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No escape from global rate trap: RBA

Reserve Bank governor Philip Lowe has conceded that “while we might wish it were otherwise”, Australia’s monetary policy trajectory is pinned to global rate trends.

Speaking to the House of Representatives standing committee on economics on Friday, governor of the Reserve Bank of Australia (RBA) Philip Lowe reiterated that it is “reasonable to expect an extended period of low interest rates in Australia”.

“This reflects what is happening both overseas and here at home,” Mr Lowe said.

Mr Lowe acknowledged the negative impact of low interest rates on retirees and savers receiving low returns on their deposits, stating that he has received correspondence from affected members of the community who have suffered financially from the central bank’s recent cuts to the cash rate.

“It’s not uncommon for people to say to me they’ve worked hard all their lives, they’ve saved, theyre frugal, they dont spend very much, and they rely on interest income and they have to cut back their spending,” Mr Lowe said. “I understand it is a real issue for many people.”

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Mr Lowe continued: “Some of these letters go on to say there are other people in the community who have borrowed a lot of money and they feel like they are being bailed out.

“At the very kind of human or individual level, I have a great deal of sympathy for the people who write to [me].”

However, Mr Lowe said that a low rate environment in Australia is here to stay, adding that most foreign central banks are expected to ease monetary policy in the next six months.

“While we might wish it were otherwise, it is difficult to escape the fact that if global interest rates are low, they are going to be low here in Australia too,” he said.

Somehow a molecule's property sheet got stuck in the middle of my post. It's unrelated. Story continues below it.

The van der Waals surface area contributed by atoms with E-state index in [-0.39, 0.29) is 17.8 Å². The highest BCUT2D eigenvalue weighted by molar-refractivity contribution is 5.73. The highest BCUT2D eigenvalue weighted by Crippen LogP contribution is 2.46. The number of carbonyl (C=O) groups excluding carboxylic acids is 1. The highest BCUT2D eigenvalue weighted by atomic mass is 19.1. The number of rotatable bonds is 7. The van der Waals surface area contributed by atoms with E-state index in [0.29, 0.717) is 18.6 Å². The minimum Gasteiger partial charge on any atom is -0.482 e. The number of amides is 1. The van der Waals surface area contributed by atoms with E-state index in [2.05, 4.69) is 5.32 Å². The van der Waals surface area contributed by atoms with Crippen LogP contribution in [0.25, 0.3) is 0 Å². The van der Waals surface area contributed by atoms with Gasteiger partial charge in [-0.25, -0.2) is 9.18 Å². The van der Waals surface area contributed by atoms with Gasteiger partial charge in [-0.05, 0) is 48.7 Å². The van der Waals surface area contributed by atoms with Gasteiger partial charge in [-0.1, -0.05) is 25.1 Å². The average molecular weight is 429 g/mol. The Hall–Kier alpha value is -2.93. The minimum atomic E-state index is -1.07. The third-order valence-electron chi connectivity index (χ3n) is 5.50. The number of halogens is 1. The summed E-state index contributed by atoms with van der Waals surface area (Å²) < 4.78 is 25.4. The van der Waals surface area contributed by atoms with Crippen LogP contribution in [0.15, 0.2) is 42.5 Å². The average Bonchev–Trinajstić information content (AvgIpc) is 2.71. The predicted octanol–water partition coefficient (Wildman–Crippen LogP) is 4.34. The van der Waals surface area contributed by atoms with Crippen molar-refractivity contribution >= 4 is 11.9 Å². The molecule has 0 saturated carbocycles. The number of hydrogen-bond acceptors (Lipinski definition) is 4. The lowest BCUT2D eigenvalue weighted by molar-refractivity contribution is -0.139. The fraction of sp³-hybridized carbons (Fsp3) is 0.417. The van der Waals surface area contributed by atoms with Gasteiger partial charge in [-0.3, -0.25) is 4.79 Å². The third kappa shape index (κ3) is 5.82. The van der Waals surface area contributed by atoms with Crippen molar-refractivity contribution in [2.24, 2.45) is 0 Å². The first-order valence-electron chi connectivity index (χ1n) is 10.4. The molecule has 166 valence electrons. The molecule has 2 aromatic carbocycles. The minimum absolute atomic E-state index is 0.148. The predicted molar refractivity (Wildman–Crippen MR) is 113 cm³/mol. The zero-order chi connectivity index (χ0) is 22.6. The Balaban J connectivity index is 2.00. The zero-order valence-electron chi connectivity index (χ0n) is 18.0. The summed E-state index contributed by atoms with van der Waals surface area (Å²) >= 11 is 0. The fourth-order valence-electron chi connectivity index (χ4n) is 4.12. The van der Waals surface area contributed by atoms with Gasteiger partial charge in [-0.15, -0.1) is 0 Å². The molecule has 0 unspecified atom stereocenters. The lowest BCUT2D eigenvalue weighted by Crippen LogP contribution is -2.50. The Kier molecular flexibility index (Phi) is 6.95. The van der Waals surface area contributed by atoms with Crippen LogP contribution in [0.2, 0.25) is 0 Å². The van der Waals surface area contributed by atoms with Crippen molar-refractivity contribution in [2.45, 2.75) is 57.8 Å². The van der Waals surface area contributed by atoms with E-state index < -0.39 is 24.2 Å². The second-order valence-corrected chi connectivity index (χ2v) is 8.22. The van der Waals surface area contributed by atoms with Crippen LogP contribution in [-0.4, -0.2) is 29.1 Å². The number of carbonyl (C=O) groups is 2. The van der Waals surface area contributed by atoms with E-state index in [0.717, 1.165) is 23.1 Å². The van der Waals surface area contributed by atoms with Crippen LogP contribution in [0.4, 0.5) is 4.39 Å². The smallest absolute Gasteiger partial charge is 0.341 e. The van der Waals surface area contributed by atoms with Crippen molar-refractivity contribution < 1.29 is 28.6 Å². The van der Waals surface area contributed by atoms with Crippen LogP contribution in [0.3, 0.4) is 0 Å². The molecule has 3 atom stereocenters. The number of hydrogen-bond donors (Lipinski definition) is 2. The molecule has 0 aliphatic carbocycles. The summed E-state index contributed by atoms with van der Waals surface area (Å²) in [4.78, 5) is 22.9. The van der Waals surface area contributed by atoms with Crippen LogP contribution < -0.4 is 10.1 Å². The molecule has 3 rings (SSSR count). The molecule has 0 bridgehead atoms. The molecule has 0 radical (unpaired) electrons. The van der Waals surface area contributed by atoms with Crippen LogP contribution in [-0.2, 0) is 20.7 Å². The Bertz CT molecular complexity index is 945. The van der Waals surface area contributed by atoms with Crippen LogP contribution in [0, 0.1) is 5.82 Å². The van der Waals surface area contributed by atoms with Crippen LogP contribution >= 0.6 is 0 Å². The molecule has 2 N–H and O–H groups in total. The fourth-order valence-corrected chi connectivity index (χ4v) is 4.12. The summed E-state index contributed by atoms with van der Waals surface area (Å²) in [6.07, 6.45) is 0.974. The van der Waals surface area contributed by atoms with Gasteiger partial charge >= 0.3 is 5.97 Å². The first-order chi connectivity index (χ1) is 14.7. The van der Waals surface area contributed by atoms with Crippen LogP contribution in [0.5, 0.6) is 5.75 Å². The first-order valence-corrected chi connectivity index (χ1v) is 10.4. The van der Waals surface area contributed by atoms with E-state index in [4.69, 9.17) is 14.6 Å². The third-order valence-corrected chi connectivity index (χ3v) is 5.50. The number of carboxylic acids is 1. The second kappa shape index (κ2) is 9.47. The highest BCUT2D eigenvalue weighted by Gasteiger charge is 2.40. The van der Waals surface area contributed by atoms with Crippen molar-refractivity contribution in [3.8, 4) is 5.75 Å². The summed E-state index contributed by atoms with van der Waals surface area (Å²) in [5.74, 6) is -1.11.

“When the global appetite to save is elevated relative to the appetite to invest – as it is now – interest rates in all countries are affected.

“Our floating exchange rate gives us the ability to set our own interest rates from a cyclical perspective, but it does not insulate us from long-lasting shifts in global interest rates driven by saving/investment decisions around the world.”

The US Federal Reserve recently cut its funds rate for the first time in almost a decade, lowering it to 2-2.25 per cent, with the European Central Bank and the Bank of Japan also expected to reduce their cash rates, which are currently below zero.  

The RBA cut the cash rate back-to-back in June and July but opted to keep the cash rate on hold at 1 per cent during its board meeting earlier this month.  

Observers expect the RBA to hold off on further cuts until the end of the year, with AMP Capital chief economist Shane Oliver predicting cuts in November and February, which would take the official cash rate to 0.5 per cent.

[Related: ‘Dovish’ RBA in ‘wait and see mode’]

No escape from global rate trap: RBA
Philip Lowe
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